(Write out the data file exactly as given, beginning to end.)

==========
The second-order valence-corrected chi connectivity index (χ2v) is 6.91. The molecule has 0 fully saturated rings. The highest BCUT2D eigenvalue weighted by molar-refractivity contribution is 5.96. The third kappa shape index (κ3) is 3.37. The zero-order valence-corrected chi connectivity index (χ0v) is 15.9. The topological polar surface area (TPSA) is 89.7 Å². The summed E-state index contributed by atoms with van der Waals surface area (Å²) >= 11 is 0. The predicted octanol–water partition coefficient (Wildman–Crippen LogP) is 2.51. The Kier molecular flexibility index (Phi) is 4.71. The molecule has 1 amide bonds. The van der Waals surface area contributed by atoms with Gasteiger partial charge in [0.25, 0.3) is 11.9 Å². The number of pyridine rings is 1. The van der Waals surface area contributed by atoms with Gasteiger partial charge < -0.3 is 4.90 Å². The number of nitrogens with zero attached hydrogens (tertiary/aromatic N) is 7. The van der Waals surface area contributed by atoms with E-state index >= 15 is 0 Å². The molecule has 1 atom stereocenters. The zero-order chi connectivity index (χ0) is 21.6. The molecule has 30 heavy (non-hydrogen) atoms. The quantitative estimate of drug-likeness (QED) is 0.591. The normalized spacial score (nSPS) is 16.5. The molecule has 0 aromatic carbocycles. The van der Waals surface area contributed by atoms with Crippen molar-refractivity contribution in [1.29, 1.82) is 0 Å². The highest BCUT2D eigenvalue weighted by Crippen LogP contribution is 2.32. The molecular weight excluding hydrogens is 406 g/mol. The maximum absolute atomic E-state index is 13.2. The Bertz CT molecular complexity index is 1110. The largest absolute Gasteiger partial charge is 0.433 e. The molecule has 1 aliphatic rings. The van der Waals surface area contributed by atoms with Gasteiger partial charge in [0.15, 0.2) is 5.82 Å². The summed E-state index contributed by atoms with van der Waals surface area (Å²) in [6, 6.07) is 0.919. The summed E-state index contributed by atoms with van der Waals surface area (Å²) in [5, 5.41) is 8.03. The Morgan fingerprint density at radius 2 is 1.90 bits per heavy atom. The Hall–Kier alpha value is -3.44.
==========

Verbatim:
The second-order valence-corrected chi connectivity index (χ2v) is 6.91. The molecule has 0 fully saturated rings. The highest BCUT2D eigenvalue weighted by molar-refractivity contribution is 5.96. The third kappa shape index (κ3) is 3.37. The zero-order valence-corrected chi connectivity index (χ0v) is 15.9. The topological polar surface area (TPSA) is 89.7 Å². The summed E-state index contributed by atoms with van der Waals surface area (Å²) >= 11 is 0. The predicted octanol–water partition coefficient (Wildman–Crippen LogP) is 2.51. The Kier molecular flexibility index (Phi) is 4.71. The molecule has 1 amide bonds. The van der Waals surface area contributed by atoms with Gasteiger partial charge in [0.25, 0.3) is 11.9 Å². The number of pyridine rings is 1. The van der Waals surface area contributed by atoms with Gasteiger partial charge < -0.3 is 4.90 Å². The number of nitrogens with zero attached hydrogens (tertiary/aromatic N) is 7. The van der Waals surface area contributed by atoms with E-state index >= 15 is 0 Å². The molecule has 1 atom stereocenters. The zero-order chi connectivity index (χ0) is 21.6. The molecule has 30 heavy (non-hydrogen) atoms. The quantitative estimate of drug-likeness (QED) is 0.591. The normalized spacial score (nSPS) is 16.5. The molecule has 0 aromatic carbocycles. The van der Waals surface area contributed by atoms with Crippen molar-refractivity contribution in [1.29, 1.82) is 0 Å². The highest BCUT2D eigenvalue weighted by Crippen LogP contribution is 2.32. The molecular weight excluding hydrogens is 406 g/mol. The maximum absolute atomic E-state index is 13.2. The Bertz CT molecular complexity index is 1110. The largest absolute Gasteiger partial charge is 0.433 e. The molecule has 1 aliphatic rings. The van der Waals surface area contributed by atoms with Gasteiger partial charge in [0.15, 0.2) is 5.82 Å². The summed E-state index contributed by atoms with van der Waals surface area (Å²) in [6, 6.07) is 0.919. The summed E-state index contributed by atoms with van der Waals surface area (Å²) in [5, 5.41) is 8.03. The Morgan fingerprint density at radius 2 is 1.90 bits per heavy atom. The Hall–Kier alpha value is -3.44.